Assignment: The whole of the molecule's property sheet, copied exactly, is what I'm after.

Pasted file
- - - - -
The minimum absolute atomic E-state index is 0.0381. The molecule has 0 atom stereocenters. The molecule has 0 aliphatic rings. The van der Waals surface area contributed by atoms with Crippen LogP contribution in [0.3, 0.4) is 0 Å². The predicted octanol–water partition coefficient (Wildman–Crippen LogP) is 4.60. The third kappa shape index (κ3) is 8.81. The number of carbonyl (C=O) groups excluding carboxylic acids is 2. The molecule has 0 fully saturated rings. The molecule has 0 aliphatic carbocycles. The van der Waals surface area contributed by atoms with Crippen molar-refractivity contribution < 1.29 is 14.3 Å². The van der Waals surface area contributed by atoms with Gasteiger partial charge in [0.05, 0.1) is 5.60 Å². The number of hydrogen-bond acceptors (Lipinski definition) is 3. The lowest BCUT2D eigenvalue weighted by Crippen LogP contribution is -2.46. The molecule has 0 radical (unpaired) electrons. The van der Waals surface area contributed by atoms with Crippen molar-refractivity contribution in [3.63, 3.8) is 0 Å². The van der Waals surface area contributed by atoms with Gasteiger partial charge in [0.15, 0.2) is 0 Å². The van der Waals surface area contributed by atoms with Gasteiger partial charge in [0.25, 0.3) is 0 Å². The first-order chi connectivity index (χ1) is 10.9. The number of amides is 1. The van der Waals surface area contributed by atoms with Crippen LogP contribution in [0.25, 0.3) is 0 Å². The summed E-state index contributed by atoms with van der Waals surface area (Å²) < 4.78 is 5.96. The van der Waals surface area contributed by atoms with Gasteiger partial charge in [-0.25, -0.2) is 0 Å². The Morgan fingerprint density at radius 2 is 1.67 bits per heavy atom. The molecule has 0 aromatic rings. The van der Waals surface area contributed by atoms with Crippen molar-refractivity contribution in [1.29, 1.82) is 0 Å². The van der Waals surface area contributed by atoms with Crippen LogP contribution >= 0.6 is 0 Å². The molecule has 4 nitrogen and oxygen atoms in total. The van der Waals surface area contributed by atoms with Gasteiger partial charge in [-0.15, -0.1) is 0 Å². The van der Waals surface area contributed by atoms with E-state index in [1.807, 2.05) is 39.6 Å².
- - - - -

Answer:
The minimum absolute atomic E-state index is 0.0381. The molecule has 0 atom stereocenters. The molecule has 0 aliphatic rings. The van der Waals surface area contributed by atoms with Crippen LogP contribution in [0.3, 0.4) is 0 Å². The predicted octanol–water partition coefficient (Wildman–Crippen LogP) is 4.60. The third kappa shape index (κ3) is 8.81. The number of carbonyl (C=O) groups excluding carboxylic acids is 2. The molecule has 0 fully saturated rings. The molecule has 0 aliphatic carbocycles. The van der Waals surface area contributed by atoms with Crippen molar-refractivity contribution < 1.29 is 14.3 Å². The van der Waals surface area contributed by atoms with Gasteiger partial charge in [0.05, 0.1) is 5.60 Å². The number of hydrogen-bond acceptors (Lipinski definition) is 3. The lowest BCUT2D eigenvalue weighted by Crippen LogP contribution is -2.46. The molecule has 0 radical (unpaired) electrons. The van der Waals surface area contributed by atoms with Crippen molar-refractivity contribution in [3.63, 3.8) is 0 Å². The van der Waals surface area contributed by atoms with Gasteiger partial charge in [0.15, 0.2) is 0 Å². The van der Waals surface area contributed by atoms with Gasteiger partial charge in [0.25, 0.3) is 0 Å². The first-order chi connectivity index (χ1) is 10.9. The number of amides is 1. The van der Waals surface area contributed by atoms with Crippen LogP contribution in [0.25, 0.3) is 0 Å². The summed E-state index contributed by atoms with van der Waals surface area (Å²) < 4.78 is 5.96. The van der Waals surface area contributed by atoms with Gasteiger partial charge in [-0.25, -0.2) is 0 Å². The Morgan fingerprint density at radius 2 is 1.67 bits per heavy atom. The molecule has 0 aromatic rings. The van der Waals surface area contributed by atoms with Crippen molar-refractivity contribution in [1.29, 1.82) is 0 Å². The van der Waals surface area contributed by atoms with Crippen LogP contribution >= 0.6 is 0 Å². The molecule has 4 nitrogen and oxygen atoms in total. The van der Waals surface area contributed by atoms with Gasteiger partial charge in [-0.15, -0.1) is 0 Å². The van der Waals surface area contributed by atoms with E-state index in [1.807, 2.05) is 39.6 Å².